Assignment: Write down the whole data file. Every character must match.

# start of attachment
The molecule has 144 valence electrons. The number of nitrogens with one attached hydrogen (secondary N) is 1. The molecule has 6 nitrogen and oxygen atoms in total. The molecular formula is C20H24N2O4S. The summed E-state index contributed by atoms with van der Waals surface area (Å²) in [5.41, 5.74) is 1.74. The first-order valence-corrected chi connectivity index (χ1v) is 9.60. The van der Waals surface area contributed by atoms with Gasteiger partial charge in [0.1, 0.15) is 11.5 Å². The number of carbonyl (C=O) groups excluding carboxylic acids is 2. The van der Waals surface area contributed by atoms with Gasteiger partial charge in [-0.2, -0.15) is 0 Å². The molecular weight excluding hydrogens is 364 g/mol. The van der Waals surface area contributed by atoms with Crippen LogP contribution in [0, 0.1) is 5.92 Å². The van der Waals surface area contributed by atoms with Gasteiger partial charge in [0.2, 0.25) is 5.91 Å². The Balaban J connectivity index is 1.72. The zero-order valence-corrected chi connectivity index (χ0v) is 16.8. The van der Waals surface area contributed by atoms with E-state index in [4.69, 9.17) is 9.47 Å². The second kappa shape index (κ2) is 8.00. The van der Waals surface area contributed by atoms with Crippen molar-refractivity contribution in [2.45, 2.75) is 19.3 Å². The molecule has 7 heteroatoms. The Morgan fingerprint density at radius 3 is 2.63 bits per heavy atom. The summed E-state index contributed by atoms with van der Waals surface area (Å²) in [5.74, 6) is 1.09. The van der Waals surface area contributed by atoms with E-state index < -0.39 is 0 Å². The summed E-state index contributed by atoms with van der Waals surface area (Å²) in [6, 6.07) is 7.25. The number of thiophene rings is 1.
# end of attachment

The molecule has 144 valence electrons. The number of nitrogens with one attached hydrogen (secondary N) is 1. The molecule has 6 nitrogen and oxygen atoms in total. The molecular formula is C20H24N2O4S. The summed E-state index contributed by atoms with van der Waals surface area (Å²) in [5.41, 5.74) is 1.74. The first-order valence-corrected chi connectivity index (χ1v) is 9.60. The van der Waals surface area contributed by atoms with Gasteiger partial charge in [0.1, 0.15) is 11.5 Å². The number of carbonyl (C=O) groups excluding carboxylic acids is 2. The van der Waals surface area contributed by atoms with Gasteiger partial charge in [-0.2, -0.15) is 0 Å². The molecular weight excluding hydrogens is 364 g/mol. The van der Waals surface area contributed by atoms with Crippen LogP contribution in [0, 0.1) is 5.92 Å². The van der Waals surface area contributed by atoms with Gasteiger partial charge in [0.2, 0.25) is 5.91 Å². The Balaban J connectivity index is 1.72. The zero-order valence-corrected chi connectivity index (χ0v) is 16.8. The van der Waals surface area contributed by atoms with E-state index in [4.69, 9.17) is 9.47 Å². The second kappa shape index (κ2) is 8.00. The van der Waals surface area contributed by atoms with Crippen molar-refractivity contribution in [2.45, 2.75) is 19.3 Å². The molecule has 7 heteroatoms. The Morgan fingerprint density at radius 3 is 2.63 bits per heavy atom. The summed E-state index contributed by atoms with van der Waals surface area (Å²) in [5.74, 6) is 1.09. The van der Waals surface area contributed by atoms with E-state index < -0.39 is 0 Å². The summed E-state index contributed by atoms with van der Waals surface area (Å²) in [6, 6.07) is 7.25. The number of thiophene rings is 1.